A real estate Contract is a legal document that outlines all the details of a transaction between a buyer and seller. It also ensures that both parties will adhere to certain obligations, like paying the agreed-upon price or completing repairs on the property.
Buying or selling a home is a big deal, so it’s important to understand what goes into a real estate Contract. This article will break down some of the most common aspects of a real estate Contract and what you need to look for in order to make sure it’s legally binding.
In the United States, a real estate Contract must meet several basic requirements in order to be valid. These include a legal purpose, a legally competent party, an agreement by offer and acceptance, consideration, consent, and more.
Consideration is the value that one person gives to another in a contract. This can be money, services, or other goods. The final requirement is for both parties to consent to the terms of the contract. If both parties are unable to agree, it will be considered an invalid contract and there may be issues with the transaction.
Buyer and Seller Information: The first step in a real estate Contract is to list the names, current addresses, and contact information of the buyers and sellers. This information should be spelled out clearly so that both sides can understand who is responsible for what.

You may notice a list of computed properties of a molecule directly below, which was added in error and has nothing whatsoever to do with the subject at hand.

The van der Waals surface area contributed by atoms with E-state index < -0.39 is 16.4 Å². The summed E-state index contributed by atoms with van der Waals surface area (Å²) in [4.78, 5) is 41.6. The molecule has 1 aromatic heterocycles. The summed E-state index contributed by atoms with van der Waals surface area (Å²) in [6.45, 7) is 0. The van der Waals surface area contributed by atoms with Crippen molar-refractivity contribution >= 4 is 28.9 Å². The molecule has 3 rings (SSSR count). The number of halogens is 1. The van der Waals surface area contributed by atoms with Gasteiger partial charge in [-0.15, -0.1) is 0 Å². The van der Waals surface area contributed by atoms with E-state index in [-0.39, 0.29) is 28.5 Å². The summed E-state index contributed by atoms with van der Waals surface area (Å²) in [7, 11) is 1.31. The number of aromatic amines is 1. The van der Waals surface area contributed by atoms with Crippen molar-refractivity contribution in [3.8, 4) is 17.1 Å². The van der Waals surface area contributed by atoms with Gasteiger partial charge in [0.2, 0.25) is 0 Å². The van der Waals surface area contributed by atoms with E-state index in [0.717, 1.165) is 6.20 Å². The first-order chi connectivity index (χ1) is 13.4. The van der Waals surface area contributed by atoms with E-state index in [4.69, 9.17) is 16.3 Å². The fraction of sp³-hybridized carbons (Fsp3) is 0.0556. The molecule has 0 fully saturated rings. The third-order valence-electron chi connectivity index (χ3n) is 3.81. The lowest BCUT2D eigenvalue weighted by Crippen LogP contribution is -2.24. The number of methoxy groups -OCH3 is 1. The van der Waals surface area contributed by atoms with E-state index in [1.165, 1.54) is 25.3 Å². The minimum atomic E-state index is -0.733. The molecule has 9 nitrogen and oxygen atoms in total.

Closing Costs: It is important that closing costs are specified in a real estate Contract so that both parties know what they are getting into. In many cases, the seller will cover these costs, but it is important to find out if this is the case and how much they will be responsible for.
Earnest Money: A real estate Contract should specify the amount of earnest money that must be paid by the buyer before the sale can go through. This is a good way to protect the seller and ensure that the sale will proceed, so it’s important for both sides to get this information straight.
Home Warranty: A warranty on a home can help cover certain repair costs and should be listed in the contract.
A Power of Attorney: In some situations, a party may be unable to sign the contract on their own and need another person to do it for them. This can be helpful if the person is elderly, or has a mental disability.
Default: A real estate Contract must also state the consequences of a default, so both parties know exactly what will happen if they aren’t living up to their end of the bargain. This helps to prevent potential litigation and avoids confusion in the future.
Riders and Addendums: A real estate Contract should also specify any extras that are required, such as rules for homeowner’s associations or a Federal Housing Administration rider for FHA financing. This can be especially helpful when a buyer is working directly with a seller and doesn’t want to use an agent.